We chose to run the supervisory program on the embedded controller and the motor control algorithm on the FPGA to provide the greatest similarity in programming models between the prototype and the end system. To run the control algorithm on the FPGA, we converted the zero-pole-gain model into a filter similar to the one in the National Instruments LabVIEW Digital Filter Design Toolkit, as shown in Figure 5, below.
Figure 5. LabView Digital Filter Design
With the toolkit, we converted the filter into code that would execute on the FPGA. Because floating-point arithmetic is very resource-intensive on an FPGA, we used the toolkit to generate fixed-point code. Then we could test quantization options so that the final filter was stable.
We also used the FPGA to implement the PWM function needed to drive the motors (Figure 6, below ). By having a programmable FPGA connected to the I/O, we were able to overcome the lack of a standard PWM module and create a very flexible PWM module with high precision edge placement.
Figure 6: Source code visualization for motor control code in FPGA
In addition, we took advantage of the fact that we used LabVIEW in both the design of the system interface and for the underlying hardware. Each LabVIEW function contains both a block diagram representation of the code as well as a GUI with controls and indicators for that function. When cross-targeting, the GUI appears as a window on the system under design and can be used for monitoring the system’s internal state or for adjusting parameters of the program. A bonus for us is that we were able to use the front panel for the code running on the embedded microprocessor to tune the system while it was running, as shown in Figure 7, below .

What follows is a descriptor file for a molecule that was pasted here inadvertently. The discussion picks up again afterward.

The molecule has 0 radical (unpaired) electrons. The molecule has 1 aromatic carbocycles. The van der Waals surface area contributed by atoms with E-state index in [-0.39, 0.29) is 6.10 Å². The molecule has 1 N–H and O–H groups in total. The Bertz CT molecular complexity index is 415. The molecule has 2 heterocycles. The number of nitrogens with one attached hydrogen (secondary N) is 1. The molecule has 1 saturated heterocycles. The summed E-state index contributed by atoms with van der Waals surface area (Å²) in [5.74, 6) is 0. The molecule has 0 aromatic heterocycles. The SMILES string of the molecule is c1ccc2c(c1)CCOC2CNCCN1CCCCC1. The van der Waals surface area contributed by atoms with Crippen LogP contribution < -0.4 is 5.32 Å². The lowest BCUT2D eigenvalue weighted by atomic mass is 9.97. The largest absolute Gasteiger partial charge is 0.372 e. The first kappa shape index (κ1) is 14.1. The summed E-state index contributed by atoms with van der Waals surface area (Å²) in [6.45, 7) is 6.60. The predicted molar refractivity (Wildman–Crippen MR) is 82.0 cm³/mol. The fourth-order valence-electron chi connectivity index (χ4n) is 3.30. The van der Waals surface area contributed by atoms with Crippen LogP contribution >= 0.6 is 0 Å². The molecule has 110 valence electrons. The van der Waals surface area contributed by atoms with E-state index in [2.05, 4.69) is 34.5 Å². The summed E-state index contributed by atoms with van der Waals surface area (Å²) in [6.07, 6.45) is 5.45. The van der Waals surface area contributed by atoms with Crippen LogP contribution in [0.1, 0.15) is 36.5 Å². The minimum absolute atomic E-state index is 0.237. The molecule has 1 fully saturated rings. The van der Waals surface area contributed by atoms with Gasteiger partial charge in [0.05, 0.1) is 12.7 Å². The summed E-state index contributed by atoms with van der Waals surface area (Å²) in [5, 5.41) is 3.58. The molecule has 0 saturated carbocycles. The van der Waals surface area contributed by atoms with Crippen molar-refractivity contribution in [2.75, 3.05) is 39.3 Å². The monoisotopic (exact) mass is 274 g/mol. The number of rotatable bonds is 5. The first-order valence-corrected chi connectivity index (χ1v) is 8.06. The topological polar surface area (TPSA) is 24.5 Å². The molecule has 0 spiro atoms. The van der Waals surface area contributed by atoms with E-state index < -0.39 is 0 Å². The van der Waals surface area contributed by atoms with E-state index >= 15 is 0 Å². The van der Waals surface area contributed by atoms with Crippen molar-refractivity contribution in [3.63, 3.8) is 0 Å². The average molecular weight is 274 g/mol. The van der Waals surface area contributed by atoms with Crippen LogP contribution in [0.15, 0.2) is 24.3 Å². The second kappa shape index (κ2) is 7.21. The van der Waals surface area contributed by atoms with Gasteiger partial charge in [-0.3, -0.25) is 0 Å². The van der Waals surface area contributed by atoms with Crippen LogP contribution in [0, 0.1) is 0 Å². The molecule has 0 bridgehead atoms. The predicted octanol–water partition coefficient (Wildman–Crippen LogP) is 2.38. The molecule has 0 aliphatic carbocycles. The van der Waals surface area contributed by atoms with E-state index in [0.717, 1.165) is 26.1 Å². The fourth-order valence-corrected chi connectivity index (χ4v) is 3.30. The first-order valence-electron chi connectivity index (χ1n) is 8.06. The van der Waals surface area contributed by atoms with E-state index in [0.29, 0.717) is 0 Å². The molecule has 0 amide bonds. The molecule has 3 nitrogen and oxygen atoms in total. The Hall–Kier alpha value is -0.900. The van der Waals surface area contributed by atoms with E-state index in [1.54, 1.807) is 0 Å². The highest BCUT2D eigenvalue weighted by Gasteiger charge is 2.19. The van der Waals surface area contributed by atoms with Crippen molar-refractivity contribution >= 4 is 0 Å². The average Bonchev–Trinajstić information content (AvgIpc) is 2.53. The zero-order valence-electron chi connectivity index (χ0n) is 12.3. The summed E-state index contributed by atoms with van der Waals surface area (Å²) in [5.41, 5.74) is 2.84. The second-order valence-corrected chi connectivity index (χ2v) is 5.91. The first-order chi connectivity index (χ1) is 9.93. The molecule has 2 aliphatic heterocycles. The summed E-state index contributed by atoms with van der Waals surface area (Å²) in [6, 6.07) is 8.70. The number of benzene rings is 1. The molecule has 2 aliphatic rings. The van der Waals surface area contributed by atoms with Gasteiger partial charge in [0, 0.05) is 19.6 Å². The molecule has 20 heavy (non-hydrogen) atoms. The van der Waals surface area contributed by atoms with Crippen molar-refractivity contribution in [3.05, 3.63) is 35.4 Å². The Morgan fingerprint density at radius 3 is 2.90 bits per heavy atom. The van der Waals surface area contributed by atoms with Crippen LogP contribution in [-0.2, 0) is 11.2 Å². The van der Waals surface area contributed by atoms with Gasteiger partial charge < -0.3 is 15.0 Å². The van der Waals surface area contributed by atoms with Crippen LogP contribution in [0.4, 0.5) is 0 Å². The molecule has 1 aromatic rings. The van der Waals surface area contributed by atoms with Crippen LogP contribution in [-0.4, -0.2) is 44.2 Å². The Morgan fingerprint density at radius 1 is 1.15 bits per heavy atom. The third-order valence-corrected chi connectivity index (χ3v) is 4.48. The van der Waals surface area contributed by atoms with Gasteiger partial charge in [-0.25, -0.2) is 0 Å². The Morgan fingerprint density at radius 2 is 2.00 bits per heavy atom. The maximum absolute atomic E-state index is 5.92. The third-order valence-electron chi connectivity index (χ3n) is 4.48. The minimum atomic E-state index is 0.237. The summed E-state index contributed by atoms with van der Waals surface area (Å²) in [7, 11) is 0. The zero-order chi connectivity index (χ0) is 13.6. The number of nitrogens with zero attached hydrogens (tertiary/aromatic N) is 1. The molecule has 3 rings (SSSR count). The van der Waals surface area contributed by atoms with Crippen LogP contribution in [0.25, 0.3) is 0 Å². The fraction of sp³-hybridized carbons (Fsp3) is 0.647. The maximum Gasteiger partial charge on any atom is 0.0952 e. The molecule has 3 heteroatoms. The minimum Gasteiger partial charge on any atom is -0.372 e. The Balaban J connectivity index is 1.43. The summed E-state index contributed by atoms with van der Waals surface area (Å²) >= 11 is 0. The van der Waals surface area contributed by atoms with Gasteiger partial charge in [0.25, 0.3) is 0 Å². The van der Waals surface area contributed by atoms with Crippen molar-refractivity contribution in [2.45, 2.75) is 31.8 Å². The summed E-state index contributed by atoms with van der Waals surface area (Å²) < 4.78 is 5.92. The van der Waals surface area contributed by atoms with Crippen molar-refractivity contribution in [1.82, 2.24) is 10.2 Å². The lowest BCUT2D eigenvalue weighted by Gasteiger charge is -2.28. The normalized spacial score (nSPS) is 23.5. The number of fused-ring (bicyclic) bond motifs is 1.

Figure 7. Embedded Controller Tuning Panel
The code used to implement the prototype system is not currently used on the final deployed system. We are planning to deploy the code on a final system in early 2006 to test this hypothesis.
Our use of rapid prototype modeling tools helped us provide more accurate, timely predictions of the system’s reaction and gave us greater team-wide input in developing a system that would meet higher-level customer goals – not just function at a process-specific level.
Goethert, Erik, “LabVIEW in theDesign Cycle from Modelto Chip,” NIWeek 2005, Austin, TX, August2005.
 Gomez,Alexander, and Treiber,Robert II, “A ModernDesign Approach to Motion Control,” July2002.
Baroth, E., and Hartsough, C.(1995). Visual programming inthe real world. In. M. Burnett, A.Goldberg and T. Lewis(Eds.), Visual Object-OrientedProgramming: Concepts andEnvironments, pp. 21-42. ManningPublications Co., Greenwich, CT.
 DesignAutomation Conference ’06,July 24-28, 2006, San Francisco